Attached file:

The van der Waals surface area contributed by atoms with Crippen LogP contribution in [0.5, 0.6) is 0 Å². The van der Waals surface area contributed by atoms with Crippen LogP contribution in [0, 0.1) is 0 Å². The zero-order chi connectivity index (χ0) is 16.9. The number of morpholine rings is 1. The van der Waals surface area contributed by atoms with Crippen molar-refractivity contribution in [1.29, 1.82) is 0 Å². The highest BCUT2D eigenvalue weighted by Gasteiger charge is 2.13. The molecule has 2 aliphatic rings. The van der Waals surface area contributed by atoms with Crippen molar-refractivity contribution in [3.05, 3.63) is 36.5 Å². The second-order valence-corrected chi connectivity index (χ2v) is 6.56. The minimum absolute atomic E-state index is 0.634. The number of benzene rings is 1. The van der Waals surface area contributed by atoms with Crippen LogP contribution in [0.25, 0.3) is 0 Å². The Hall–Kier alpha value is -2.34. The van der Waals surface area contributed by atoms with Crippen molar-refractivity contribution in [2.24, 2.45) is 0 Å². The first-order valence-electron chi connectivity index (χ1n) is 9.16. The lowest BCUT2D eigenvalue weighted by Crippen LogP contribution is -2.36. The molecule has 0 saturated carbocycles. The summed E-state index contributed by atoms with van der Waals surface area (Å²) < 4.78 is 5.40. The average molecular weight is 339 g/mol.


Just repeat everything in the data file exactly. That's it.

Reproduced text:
The van der Waals surface area contributed by atoms with Crippen LogP contribution in [0.5, 0.6) is 0 Å². The van der Waals surface area contributed by atoms with Crippen LogP contribution in [0, 0.1) is 0 Å². The zero-order chi connectivity index (χ0) is 16.9. The number of morpholine rings is 1. The van der Waals surface area contributed by atoms with Crippen molar-refractivity contribution in [1.29, 1.82) is 0 Å². The highest BCUT2D eigenvalue weighted by Gasteiger charge is 2.13. The molecule has 2 aliphatic rings. The van der Waals surface area contributed by atoms with Crippen molar-refractivity contribution in [3.05, 3.63) is 36.5 Å². The second-order valence-corrected chi connectivity index (χ2v) is 6.56. The minimum absolute atomic E-state index is 0.634. The number of benzene rings is 1. The van der Waals surface area contributed by atoms with Crippen LogP contribution in [0.25, 0.3) is 0 Å². The Hall–Kier alpha value is -2.34. The van der Waals surface area contributed by atoms with Crippen molar-refractivity contribution in [2.24, 2.45) is 0 Å². The first-order valence-electron chi connectivity index (χ1n) is 9.16. The lowest BCUT2D eigenvalue weighted by Crippen LogP contribution is -2.36. The molecule has 0 saturated carbocycles. The summed E-state index contributed by atoms with van der Waals surface area (Å²) < 4.78 is 5.40. The average molecular weight is 339 g/mol.